We want to do a fat crop of potatoes and yams this year and we are totally confused by the info we have been able to glean online.  Some people say just throw them in a stack of hay and others say be sure they have shade..yada yada yada..


Any root crop folks in this group?


Thank you!

Daniel & Darlene

Views: 93

Replies to This Discussion

Potatoes are simple. You need to start with good soil, which has been amended with compost that is forked in 8-10" into the soil and fertilized as you would any other veggie crop. Plant untreated seed potatoes in the loosened soil 12" apart and lightly cover with a 1" layer of soil. Once the green shoots poke out of the soil several inches, add a thick but loose layer of straw and water it all. Keep adding layers of straw as the leaf shoots continue to grow, keeping the stems covered from light. When the tops begin to brown and shrivel you'll know that the potatoes are ready and you can knock the whole stack over and pull the spuds from the straw. Some folks often grow their spuds in stacks of old tires, adding extra tires and straw as the foliage gradually gets taller. You can also use a trash can with the bottom cut out if it, or do what I do: score free wooden "mini" pallets from the fire log store and screw them together to make stackable wooden bins. The key to remember is that the seed potato needs to root into the soil -- that's where the plant will get its nutrients from during the growth cycle. Planting them in a stack of hay doesn't make sense as there isn't much nutritive value in a bale of straw. The shade part is important: keep he sun off the stems from which the potatos grow. If you don't, you'll wind up with green potatoes which are toxic. In abundance! Paul

Thank you Paul!  This is the clearest directions we have seen.  Looking forward to seeing you soon!  Would love your help at the GreenLife EcoFestival - call us okay :-)



I Agree with Paul - great post!  Problem I've always had is with critters eating and nibbling at potatoes.  .. just saw someone growing about 10 plants with vertical fence stock inside a car tire as a base...  works pretty easy... keeps critters from gnawing and digging them up..keeps em warm... and you just tilt the fence to harvest.  I've grown them in part  shade.  I've found  potatoes are pretty 'bullet-proof' ... I usually just buy good quality organic supermarket potatoes and cut off the 'eyes' on all corners and plant them.. way cheaper than buying 'plantable' potatoes.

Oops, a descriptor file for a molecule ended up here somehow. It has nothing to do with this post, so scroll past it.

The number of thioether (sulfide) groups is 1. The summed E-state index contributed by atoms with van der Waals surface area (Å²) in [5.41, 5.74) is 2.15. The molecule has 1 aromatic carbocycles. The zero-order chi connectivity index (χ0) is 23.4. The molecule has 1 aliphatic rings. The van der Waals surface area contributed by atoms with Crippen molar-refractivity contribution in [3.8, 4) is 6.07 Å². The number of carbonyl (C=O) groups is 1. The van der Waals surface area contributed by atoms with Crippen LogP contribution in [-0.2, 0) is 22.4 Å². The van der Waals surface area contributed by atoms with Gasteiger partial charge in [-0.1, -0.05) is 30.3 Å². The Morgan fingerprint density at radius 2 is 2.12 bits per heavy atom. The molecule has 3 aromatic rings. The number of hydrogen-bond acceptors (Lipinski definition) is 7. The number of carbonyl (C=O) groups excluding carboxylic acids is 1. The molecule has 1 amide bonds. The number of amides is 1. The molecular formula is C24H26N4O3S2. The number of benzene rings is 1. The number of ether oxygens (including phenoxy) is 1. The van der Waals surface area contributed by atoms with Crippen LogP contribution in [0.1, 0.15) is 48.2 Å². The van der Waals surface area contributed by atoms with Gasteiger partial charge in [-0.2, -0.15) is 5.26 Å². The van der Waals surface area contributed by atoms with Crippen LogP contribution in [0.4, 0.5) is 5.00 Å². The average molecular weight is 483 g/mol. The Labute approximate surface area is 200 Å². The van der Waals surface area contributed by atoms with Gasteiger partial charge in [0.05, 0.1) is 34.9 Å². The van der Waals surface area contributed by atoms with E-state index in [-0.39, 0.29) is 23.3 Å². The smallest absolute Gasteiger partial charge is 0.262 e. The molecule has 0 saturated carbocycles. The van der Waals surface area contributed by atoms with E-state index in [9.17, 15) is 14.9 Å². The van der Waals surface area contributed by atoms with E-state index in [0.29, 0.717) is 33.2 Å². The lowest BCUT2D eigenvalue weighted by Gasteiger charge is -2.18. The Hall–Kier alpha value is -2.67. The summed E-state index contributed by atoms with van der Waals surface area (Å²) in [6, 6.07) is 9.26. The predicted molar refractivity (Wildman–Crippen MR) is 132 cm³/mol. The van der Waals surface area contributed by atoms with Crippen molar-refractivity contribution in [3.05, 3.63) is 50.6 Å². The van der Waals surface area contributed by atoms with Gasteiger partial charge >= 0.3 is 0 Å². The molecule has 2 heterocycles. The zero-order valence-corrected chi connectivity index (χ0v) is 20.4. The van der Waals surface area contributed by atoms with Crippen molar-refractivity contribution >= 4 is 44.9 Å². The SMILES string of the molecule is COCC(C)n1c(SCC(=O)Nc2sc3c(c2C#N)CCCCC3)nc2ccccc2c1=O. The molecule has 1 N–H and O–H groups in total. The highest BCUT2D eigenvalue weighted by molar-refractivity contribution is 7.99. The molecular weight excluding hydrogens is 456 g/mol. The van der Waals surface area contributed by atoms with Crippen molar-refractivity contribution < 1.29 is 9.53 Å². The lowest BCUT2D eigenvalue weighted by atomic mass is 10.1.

Yes, Plant untreated potatoes.  It is common to treat potatoes so that they don't sprout so use organic potatoes.  Here in Sonoma County I plant in mid-March or later.  I cut the potatoes in half or thirds if they are large and wait a day or few hours so the cut can dry.  That helps prevent rotting.

I plant about six inches deep.  I mulch with finished compost as I have it available.  This is what I do to any uncovered soil in my growing beds.  Straw can be used as a mulch, but straws is consumed by bacteria that take nutrients from the soil while they work on rotting the straw. Finished compost protects the soil while giving nutrients.  This mimics what nature does with layers of old leaves and grasses from last year on the soil surface with the new plants above.  Sustainable gardening is based on simple principles that copy nature.

I keep the plants watered and harvest when the plants turn yellow and dry up. 

I left some in ground all winter and some of them were not good for eating.  They were watery and didn't taste right.  Perhaps they came from a part of the garden that got too cold for proper storage.  I will definitely harvest sooner next year as we did have tasty purple and brown potatoes.  I have some red potatoes in the ground this year.  I think they will be easier to see and harvest than the purple and brown ones that blend with the soil.


As with all root crops potatoes like loose soil. They grow upwards producing up to 20 new potatoes above the seed potato. Potatoes are typically grown in windrows but i think potato towers are cool. check out this video. this woman does a phenomenal job presenting this concept.




© 2018   Created by Darlene Cavallara.   Powered by

Badges  |  Report an Issue  |  Terms of Service